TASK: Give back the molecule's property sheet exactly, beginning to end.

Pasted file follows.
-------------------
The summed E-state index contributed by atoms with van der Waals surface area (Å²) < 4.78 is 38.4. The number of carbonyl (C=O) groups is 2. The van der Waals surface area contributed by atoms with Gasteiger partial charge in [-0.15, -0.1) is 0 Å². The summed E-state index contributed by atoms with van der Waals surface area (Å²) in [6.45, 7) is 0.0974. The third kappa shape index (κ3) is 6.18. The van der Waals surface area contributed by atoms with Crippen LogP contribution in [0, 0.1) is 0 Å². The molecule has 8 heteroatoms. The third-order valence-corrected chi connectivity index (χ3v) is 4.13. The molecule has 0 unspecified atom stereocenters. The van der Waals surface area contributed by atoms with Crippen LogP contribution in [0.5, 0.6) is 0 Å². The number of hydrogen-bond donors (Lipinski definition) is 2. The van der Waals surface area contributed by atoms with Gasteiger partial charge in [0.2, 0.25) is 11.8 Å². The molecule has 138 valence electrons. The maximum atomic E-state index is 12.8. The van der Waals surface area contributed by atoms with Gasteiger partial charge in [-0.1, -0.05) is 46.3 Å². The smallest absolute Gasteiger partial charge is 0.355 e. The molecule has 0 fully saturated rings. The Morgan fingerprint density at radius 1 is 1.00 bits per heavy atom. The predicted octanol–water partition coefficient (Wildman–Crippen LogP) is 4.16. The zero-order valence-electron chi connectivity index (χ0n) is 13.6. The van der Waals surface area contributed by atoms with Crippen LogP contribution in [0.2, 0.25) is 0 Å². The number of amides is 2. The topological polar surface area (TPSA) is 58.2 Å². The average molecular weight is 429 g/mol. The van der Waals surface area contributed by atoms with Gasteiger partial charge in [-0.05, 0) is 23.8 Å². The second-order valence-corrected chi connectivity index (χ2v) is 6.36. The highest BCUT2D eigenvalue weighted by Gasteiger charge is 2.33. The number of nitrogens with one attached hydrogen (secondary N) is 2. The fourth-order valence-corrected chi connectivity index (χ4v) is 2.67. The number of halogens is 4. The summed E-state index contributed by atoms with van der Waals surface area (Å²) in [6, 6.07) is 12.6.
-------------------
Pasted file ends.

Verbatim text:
The summed E-state index contributed by atoms with van der Waals surface area (Å²) < 4.78 is 38.4. The number of carbonyl (C=O) groups is 2. The van der Waals surface area contributed by atoms with Gasteiger partial charge in [-0.15, -0.1) is 0 Å². The summed E-state index contributed by atoms with van der Waals surface area (Å²) in [6.45, 7) is 0.0974. The third kappa shape index (κ3) is 6.18. The van der Waals surface area contributed by atoms with Crippen LogP contribution in [0, 0.1) is 0 Å². The molecule has 8 heteroatoms. The third-order valence-corrected chi connectivity index (χ3v) is 4.13. The molecule has 0 unspecified atom stereocenters. The van der Waals surface area contributed by atoms with Crippen LogP contribution in [0.5, 0.6) is 0 Å². The number of hydrogen-bond donors (Lipinski definition) is 2. The van der Waals surface area contributed by atoms with Gasteiger partial charge in [0.2, 0.25) is 11.8 Å². The molecule has 138 valence electrons. The maximum atomic E-state index is 12.8. The van der Waals surface area contributed by atoms with Gasteiger partial charge in [-0.1, -0.05) is 46.3 Å². The smallest absolute Gasteiger partial charge is 0.355 e. The molecule has 0 fully saturated rings. The Morgan fingerprint density at radius 1 is 1.00 bits per heavy atom. The predicted octanol–water partition coefficient (Wildman–Crippen LogP) is 4.16. The zero-order valence-electron chi connectivity index (χ0n) is 13.6. The van der Waals surface area contributed by atoms with Crippen LogP contribution in [0.2, 0.25) is 0 Å². The number of amides is 2. The topological polar surface area (TPSA) is 58.2 Å². The average molecular weight is 429 g/mol. The van der Waals surface area contributed by atoms with Gasteiger partial charge in [-0.05, 0) is 23.8 Å². The second-order valence-corrected chi connectivity index (χ2v) is 6.36. The highest BCUT2D eigenvalue weighted by Gasteiger charge is 2.33. The number of nitrogens with one attached hydrogen (secondary N) is 2. The fourth-order valence-corrected chi connectivity index (χ4v) is 2.67. The number of halogens is 4. The summed E-state index contributed by atoms with van der Waals surface area (Å²) in [6, 6.07) is 12.6.